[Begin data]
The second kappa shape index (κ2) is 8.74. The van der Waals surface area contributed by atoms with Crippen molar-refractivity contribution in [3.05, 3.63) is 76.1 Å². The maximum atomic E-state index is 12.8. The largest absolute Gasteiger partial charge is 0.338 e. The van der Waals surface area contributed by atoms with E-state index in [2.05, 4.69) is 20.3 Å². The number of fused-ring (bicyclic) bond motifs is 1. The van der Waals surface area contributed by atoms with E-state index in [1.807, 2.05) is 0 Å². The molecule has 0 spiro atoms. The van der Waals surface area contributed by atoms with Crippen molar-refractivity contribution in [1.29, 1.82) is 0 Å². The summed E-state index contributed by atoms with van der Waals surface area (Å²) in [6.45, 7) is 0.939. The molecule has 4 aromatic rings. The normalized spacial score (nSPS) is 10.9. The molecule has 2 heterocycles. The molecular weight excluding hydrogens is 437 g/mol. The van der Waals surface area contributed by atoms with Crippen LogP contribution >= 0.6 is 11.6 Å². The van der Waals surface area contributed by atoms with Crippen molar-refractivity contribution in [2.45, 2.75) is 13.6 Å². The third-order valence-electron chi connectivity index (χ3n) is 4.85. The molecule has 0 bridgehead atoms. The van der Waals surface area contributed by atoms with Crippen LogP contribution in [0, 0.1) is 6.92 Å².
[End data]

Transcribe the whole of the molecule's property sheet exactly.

The second kappa shape index (κ2) is 8.74. The van der Waals surface area contributed by atoms with Crippen molar-refractivity contribution in [3.05, 3.63) is 76.1 Å². The maximum atomic E-state index is 12.8. The largest absolute Gasteiger partial charge is 0.338 e. The van der Waals surface area contributed by atoms with E-state index in [2.05, 4.69) is 20.3 Å². The number of fused-ring (bicyclic) bond motifs is 1. The van der Waals surface area contributed by atoms with E-state index in [1.807, 2.05) is 0 Å². The molecule has 0 spiro atoms. The van der Waals surface area contributed by atoms with Crippen molar-refractivity contribution in [1.29, 1.82) is 0 Å². The summed E-state index contributed by atoms with van der Waals surface area (Å²) in [6.45, 7) is 0.939. The molecule has 4 aromatic rings. The normalized spacial score (nSPS) is 10.9. The molecule has 2 heterocycles. The molecular weight excluding hydrogens is 437 g/mol. The van der Waals surface area contributed by atoms with Crippen LogP contribution >= 0.6 is 11.6 Å². The van der Waals surface area contributed by atoms with Crippen molar-refractivity contribution in [2.45, 2.75) is 13.6 Å². The third-order valence-electron chi connectivity index (χ3n) is 4.85. The molecule has 0 bridgehead atoms. The van der Waals surface area contributed by atoms with Crippen LogP contribution in [0, 0.1) is 6.92 Å².